They ask MPs to implement ‘Martyn’s Law.’
The mother of Manchester bomb attack victim Martyn Hett has been campaigning for the law in honour of her son to protect future concertgoers.
Figen Murray, who lost the 29-year-old in the terror attack which happened at the end of an Ariana Grande concert in 2017, wants to make sure no other families ever have to worry about their children not returning home from a concert.
‘Martyn’s Law’ calls for a dramatic overhaul of security at concert venues with mandatory bag searches and metal detectors.
The letter comes amid an extraordinary blame game between political parties over the latest tragedy in London Bridge last week.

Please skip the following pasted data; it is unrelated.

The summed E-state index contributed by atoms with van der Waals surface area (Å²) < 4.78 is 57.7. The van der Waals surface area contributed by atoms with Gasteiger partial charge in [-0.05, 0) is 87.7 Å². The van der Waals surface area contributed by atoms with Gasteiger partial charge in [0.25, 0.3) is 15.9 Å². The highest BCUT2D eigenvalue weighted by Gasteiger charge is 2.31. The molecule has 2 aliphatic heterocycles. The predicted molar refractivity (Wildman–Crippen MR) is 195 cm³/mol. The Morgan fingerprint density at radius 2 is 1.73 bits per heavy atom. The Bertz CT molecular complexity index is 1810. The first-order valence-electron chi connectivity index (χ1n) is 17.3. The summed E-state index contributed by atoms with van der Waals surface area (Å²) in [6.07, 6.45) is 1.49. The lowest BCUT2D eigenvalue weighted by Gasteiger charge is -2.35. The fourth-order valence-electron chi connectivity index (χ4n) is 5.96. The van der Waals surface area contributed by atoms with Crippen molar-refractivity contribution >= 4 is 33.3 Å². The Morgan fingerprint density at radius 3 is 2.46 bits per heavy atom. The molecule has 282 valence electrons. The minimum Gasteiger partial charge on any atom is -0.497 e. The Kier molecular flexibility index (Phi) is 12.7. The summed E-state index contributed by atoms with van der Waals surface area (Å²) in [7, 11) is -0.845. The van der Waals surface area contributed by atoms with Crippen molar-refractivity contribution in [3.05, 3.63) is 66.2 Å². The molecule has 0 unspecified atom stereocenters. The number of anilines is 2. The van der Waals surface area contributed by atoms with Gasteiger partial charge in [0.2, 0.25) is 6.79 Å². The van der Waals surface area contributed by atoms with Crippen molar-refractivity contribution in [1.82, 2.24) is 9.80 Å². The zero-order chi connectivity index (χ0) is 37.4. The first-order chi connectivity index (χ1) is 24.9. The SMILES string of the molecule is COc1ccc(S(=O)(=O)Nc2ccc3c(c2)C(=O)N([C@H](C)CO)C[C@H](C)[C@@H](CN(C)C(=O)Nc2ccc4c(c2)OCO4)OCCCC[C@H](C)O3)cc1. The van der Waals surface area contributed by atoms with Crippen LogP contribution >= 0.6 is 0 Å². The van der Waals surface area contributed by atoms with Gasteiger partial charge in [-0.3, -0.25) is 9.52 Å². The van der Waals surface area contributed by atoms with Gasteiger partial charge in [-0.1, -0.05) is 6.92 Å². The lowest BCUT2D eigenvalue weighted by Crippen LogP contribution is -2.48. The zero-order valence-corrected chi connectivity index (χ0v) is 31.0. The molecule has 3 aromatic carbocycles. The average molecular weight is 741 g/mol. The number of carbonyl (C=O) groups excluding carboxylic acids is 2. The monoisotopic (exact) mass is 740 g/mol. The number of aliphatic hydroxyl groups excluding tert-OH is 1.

Both Mr Johnson and Mr Corbyn have been roundly criticised for using the attack as a ‘campaigning tool’.
Boris Johnson yesterday denied exploiting the London Bridge terror attack despite a a backlash from the father of one of the victims.
The Prime Minister defended launching a crackdown on the treatment of convicted terrorists after 28-year-old Usman Khan went on a rampage while out of prison on licence.
Former University of Cambridge students Saskia Jones, 23, and Jack Merritt, 25, were fatally stabbed during a prisoner rehabilitation event on Friday.
The family of Mr Merritt, from Cottenham, Cambridgeshire, asked that his death not be used to justify introducing ‘even more draconian sentences’ on offenders in a heartfelt tribute.
In a searing rebuke, Mr Merritt’s father David, an estates manager at a sixth form college and Labour activist, hit back: ‘Don’t use my son’s death, and his and his colleague’s photos – to promote your vile propaganda.